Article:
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Mechatronics, Embedded Systems and Automation

$4M USDA NIFA SCRI grant involves MESA Lab crop phenotyping work

October 25, 2018

$4M USDA NIFA SCRI grant involves MESA Lab crop phenotyping work using both remote sensing and proximate sensing!

The PI is UC ANR Kearny Dr. Andreas Westphal, Assistant Nematologist, Kearney Agricultural Research and Extension Center.

Project title is "Putting phenotypic and genotypic tools to work for improving walnut rootstocks"




On 10/19/2018, Dr. Westphal gave an invited talk at UC Merced EECS SEminar Series.

Walnut Rootstock Development for Sustainable Nut Production: What Things Are, What They Look Like and Why Big DataDr. Andreas WestphalAssistant Cooperative Extension Specialist, Assistant Nematologist, Kearney Agricultural Research and Extension Center


Walnut is under constant attack by soil-borne plant pathogens including crown gall, root rots, and plant-parasitic nematodes. Because of the lifetime expectancy of walnut orchards of at least three to four decades, a high level of sustainable management and mitigation strategies for these soil-dwelling nematodes are paramount. Using rootstocks with elevated resistance and tolerance to all of these damaging organisms is an environmentally friendly and sustainable approach to reduce reliance on costly and possibly environment impacting management practices. Built on previous successes, a group of researchers from several UC campuses, USDA-ARS, the California State University of Fresno, and UCANR has formed to investigate the potential of walnut germplasm (Juglans spp.) to generate such rootstocks. Interspecific crosses within Juglans have been made, taken into tissue culture by embryo rescue, and regenerated into clonal plants. Recent efforts have focused on two breeding populations with ca. 300 genotypes of clonal offspring. These are characterized for responses against different soil-borne pathogens including Crown gall, Phytophthora root rots, and plant-parasitic nematodes. In parallel, each genotype is sequenced to create a genotypic map. As soon as phenotypic maps become available, these will be overlaid on the genotypic map to identify quantitative trait loci (QTL). Depending on the time necessary for the pathogen testing, progress varies among pathogen systems. Goals of these efforts are to improve breeding strategies, release new superior rootstocks, and to convey information on plant utility and economics to the walnut stakeholders.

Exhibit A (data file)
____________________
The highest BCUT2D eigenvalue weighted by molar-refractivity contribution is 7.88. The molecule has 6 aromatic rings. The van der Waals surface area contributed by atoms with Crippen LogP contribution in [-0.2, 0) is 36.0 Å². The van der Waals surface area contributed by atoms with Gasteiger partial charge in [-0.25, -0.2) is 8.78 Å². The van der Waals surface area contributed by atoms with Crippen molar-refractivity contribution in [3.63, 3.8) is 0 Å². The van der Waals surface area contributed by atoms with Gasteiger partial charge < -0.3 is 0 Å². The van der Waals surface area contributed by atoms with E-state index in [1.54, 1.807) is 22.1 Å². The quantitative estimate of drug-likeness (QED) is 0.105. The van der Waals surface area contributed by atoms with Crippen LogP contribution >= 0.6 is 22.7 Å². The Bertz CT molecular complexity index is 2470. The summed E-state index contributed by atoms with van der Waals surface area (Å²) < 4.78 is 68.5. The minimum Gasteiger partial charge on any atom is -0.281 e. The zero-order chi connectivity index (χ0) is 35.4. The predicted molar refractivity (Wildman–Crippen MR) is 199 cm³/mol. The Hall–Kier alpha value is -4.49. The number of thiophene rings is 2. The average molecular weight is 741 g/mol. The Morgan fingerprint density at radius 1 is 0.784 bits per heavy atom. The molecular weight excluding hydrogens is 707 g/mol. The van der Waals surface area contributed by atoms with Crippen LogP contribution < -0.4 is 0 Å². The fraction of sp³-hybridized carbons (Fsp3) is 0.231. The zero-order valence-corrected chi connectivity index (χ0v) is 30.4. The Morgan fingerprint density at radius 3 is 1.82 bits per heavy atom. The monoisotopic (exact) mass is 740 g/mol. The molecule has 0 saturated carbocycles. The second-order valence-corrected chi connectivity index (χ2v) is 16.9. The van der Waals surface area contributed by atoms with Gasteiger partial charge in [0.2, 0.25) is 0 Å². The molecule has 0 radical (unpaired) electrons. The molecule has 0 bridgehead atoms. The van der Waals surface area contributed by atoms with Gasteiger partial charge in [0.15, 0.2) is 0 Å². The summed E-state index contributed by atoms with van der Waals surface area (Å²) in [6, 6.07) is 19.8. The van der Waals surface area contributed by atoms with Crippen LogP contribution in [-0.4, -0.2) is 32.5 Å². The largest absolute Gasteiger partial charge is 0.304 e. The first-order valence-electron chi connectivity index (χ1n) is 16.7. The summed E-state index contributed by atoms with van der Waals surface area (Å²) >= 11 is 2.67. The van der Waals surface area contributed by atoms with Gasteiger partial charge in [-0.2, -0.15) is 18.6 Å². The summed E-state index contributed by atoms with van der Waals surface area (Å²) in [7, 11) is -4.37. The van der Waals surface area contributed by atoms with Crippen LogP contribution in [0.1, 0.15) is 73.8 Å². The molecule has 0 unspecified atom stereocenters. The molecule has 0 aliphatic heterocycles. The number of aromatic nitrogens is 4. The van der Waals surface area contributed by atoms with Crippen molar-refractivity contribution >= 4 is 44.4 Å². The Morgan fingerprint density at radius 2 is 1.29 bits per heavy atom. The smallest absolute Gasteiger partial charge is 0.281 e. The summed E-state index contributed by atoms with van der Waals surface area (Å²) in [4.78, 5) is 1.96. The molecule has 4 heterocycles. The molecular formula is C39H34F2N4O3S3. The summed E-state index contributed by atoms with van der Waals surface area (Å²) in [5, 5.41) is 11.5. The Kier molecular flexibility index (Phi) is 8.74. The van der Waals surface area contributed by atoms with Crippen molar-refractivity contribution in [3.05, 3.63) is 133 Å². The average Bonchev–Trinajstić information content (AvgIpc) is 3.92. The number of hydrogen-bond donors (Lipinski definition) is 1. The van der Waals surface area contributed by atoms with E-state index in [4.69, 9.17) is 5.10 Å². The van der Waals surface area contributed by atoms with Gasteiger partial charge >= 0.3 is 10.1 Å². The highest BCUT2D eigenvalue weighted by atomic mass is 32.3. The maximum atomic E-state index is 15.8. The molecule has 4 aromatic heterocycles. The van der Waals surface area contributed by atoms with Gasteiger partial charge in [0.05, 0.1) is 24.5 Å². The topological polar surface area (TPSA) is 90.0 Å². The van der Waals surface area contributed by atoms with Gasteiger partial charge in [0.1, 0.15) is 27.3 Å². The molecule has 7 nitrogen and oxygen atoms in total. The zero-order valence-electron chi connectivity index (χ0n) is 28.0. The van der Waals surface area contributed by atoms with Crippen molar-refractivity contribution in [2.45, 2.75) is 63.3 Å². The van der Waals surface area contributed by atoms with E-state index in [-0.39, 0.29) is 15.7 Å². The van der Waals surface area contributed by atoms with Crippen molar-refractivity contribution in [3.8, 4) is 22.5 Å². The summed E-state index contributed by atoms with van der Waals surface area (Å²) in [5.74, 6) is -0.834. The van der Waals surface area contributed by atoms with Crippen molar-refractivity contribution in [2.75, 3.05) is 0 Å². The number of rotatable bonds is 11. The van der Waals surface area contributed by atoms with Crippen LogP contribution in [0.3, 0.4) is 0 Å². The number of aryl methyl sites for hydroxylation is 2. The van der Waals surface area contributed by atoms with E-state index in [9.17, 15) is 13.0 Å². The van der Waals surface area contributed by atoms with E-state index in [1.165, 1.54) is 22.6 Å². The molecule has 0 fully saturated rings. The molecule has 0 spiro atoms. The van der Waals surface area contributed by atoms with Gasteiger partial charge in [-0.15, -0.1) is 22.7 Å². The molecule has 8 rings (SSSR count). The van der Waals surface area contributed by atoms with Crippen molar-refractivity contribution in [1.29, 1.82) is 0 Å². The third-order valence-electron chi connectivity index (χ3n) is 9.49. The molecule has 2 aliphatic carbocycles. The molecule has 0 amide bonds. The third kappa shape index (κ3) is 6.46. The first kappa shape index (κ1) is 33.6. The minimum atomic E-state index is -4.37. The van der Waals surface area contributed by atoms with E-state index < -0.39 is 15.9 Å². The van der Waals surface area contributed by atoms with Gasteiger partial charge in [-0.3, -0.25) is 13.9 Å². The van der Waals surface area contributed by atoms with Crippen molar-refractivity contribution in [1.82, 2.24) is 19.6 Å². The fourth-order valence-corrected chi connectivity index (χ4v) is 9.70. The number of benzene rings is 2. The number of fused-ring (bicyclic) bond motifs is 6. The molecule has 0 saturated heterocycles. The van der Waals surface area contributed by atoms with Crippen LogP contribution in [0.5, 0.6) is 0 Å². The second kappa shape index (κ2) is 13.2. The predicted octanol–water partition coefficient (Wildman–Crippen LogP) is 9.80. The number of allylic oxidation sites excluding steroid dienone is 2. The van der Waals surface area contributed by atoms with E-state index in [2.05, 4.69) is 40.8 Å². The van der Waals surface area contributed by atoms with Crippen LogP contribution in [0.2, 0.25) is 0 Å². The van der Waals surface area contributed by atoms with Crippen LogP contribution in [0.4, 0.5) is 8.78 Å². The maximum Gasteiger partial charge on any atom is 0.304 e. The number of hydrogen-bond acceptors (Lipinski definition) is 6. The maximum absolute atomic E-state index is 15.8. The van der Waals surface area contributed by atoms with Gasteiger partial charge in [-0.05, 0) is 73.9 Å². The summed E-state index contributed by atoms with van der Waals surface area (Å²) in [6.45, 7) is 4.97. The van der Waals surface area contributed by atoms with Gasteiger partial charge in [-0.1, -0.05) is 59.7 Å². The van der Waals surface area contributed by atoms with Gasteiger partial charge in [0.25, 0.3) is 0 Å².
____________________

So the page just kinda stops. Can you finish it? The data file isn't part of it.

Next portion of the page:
Andreas Westphal is a native to Germany. He completed his College and early University training in Germany before pursuing his Ph.D. in the US. For two decades, he has been working in several nematode-host plant systems. His research endeavors encompass nematode management in several annual crops including maize, potato, small grains, soybean, sugar beet, watermelon and others. After a scientist role at the German resort research institute "Julius Kühn-Institut", he focused his research emphasis on host plant resistance and tolerance research in perennial crops. Since his employment with UC Riverside in 2015, he directs selection efforts for nematode resistance and tolerance in Walnut, Prunus, Pistachio, and grape. He also conducts management research in these crops.